Self-assembled surfactant aggregates, such as micelles and vesicles, have been investigated for their application as drug carriers in the treatment of various diseases. However, the characteristics that decide which aggregate is the best drug carrier for each disease have not yet been clarified. In order to design an optimal drug carrier for each disease, various kinds of self-assembled aggregates, such as spherical micelles, lens-like vesicles, and tube-like vesicles, were evaluated by “multiple techniques” including dynamic light scattering, differential scanning calorimetry, nuclear magnetic resonance spectroscopy, and fluorescence measurement using the Laurdan probe. These studies led to the compilation of a database on the formation-dependent properties of self-assembled aggregates. As the relationship between physicochemical properties of self-assembled aggregates and their functions as drug carriers have been extensively reported, this database can be utilized for designing an optimal drug carrier, i.e., a tailor-made drug carrier.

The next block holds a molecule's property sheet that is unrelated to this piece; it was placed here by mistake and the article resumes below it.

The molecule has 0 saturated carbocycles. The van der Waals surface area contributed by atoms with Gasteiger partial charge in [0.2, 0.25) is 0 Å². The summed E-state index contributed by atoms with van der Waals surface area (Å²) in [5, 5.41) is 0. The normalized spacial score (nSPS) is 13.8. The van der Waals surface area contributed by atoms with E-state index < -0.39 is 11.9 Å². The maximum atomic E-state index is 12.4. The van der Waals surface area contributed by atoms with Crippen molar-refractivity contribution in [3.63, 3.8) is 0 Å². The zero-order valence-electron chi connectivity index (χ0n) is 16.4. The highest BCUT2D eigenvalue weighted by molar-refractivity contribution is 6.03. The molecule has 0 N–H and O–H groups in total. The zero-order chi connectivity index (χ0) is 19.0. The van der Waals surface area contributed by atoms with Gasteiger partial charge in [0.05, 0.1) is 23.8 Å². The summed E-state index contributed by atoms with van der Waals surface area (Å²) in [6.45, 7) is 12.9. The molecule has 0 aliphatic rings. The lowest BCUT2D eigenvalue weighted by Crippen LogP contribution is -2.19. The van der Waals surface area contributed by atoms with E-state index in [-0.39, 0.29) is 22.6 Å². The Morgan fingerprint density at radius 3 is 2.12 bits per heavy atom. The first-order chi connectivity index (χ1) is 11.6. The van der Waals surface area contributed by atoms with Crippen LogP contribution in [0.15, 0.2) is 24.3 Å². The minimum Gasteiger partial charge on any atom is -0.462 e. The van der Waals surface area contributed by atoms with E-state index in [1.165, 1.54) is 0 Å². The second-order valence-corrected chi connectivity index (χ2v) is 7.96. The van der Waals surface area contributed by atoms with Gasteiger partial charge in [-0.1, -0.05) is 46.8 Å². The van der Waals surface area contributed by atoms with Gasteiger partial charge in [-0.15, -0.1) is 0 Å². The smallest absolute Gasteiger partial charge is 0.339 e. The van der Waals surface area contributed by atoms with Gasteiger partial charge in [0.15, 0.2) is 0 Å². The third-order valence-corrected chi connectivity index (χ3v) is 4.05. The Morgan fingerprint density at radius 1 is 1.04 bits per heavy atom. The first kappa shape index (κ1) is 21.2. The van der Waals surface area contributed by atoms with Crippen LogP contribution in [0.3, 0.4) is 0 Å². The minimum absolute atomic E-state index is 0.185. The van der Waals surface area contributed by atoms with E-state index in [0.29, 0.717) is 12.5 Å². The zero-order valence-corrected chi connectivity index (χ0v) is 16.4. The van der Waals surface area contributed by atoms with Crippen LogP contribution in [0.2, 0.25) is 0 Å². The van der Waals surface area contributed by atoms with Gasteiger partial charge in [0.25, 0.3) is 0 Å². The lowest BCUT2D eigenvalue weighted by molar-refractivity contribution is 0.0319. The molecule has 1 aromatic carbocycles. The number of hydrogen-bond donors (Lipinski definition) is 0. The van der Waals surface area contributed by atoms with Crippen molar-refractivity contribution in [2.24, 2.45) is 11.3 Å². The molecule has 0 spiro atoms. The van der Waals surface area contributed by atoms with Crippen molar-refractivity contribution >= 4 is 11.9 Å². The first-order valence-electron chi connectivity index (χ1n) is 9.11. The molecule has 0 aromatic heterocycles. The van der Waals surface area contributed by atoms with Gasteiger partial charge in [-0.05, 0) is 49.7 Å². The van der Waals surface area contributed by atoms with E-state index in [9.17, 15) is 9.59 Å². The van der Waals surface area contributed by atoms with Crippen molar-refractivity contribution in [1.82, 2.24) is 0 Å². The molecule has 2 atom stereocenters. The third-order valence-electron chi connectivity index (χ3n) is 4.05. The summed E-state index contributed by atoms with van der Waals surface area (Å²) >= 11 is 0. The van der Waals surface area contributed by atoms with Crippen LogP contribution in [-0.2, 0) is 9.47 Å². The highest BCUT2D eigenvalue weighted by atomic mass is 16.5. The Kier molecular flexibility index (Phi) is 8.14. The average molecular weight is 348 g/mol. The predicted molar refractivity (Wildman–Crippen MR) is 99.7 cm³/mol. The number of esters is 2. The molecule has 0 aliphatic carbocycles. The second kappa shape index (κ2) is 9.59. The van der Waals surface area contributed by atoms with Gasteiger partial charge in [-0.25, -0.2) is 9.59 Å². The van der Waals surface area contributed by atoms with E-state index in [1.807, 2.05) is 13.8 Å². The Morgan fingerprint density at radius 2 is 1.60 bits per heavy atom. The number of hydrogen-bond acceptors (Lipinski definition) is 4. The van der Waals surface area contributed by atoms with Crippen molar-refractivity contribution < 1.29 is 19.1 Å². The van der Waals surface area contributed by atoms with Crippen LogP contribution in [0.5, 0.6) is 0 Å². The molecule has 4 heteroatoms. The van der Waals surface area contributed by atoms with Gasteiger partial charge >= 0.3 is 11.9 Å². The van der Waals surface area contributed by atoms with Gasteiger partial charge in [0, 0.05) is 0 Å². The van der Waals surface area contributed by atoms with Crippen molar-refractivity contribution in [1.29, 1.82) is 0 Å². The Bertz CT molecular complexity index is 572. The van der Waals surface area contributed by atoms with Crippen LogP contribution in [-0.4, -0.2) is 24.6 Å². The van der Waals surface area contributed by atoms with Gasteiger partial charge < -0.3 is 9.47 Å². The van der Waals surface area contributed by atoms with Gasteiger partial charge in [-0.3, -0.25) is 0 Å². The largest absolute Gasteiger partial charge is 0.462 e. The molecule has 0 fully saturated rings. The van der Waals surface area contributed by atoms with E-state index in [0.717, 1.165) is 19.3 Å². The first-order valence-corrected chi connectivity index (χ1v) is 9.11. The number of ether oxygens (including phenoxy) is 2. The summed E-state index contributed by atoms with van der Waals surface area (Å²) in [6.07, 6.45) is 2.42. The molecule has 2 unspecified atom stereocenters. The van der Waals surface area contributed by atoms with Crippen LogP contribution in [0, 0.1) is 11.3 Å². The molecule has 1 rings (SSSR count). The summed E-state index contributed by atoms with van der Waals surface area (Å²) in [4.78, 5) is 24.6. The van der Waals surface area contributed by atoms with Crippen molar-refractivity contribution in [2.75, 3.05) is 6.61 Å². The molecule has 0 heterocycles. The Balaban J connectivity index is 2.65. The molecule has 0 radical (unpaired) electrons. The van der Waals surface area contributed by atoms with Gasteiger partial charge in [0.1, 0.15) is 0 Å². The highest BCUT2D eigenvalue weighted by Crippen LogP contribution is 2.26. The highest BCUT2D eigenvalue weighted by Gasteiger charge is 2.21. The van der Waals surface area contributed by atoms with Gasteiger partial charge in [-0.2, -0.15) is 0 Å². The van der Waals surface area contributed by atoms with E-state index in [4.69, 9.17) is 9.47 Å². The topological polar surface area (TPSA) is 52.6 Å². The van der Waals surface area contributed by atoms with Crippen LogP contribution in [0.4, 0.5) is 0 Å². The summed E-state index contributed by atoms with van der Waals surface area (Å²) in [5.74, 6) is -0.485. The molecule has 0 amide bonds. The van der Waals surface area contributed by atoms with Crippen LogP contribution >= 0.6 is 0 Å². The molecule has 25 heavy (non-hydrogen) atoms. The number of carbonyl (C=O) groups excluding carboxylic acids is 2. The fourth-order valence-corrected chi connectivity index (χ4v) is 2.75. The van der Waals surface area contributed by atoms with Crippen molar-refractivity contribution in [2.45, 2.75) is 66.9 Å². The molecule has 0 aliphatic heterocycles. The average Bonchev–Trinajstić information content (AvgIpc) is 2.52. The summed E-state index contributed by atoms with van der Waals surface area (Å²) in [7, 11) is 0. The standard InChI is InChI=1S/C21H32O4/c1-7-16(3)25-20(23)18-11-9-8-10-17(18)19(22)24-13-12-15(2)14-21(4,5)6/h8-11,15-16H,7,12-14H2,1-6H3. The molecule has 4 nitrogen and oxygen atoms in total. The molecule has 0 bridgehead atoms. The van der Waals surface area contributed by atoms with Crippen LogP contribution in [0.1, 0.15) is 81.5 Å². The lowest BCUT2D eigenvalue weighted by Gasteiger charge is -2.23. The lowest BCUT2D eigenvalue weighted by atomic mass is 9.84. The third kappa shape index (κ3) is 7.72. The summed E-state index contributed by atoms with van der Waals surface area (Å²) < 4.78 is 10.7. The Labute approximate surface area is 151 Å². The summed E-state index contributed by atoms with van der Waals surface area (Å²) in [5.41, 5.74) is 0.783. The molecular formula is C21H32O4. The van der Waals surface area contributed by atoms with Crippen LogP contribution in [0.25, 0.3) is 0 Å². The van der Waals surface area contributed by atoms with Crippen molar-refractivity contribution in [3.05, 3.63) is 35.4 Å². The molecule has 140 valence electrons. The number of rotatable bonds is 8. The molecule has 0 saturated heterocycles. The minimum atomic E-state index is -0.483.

- Tailor-made drug carrier
ASJC Scopus subject areas
- Surfaces and Interfaces
- Physical and Theoretical Chemistry
- Colloid and Surface Chemistry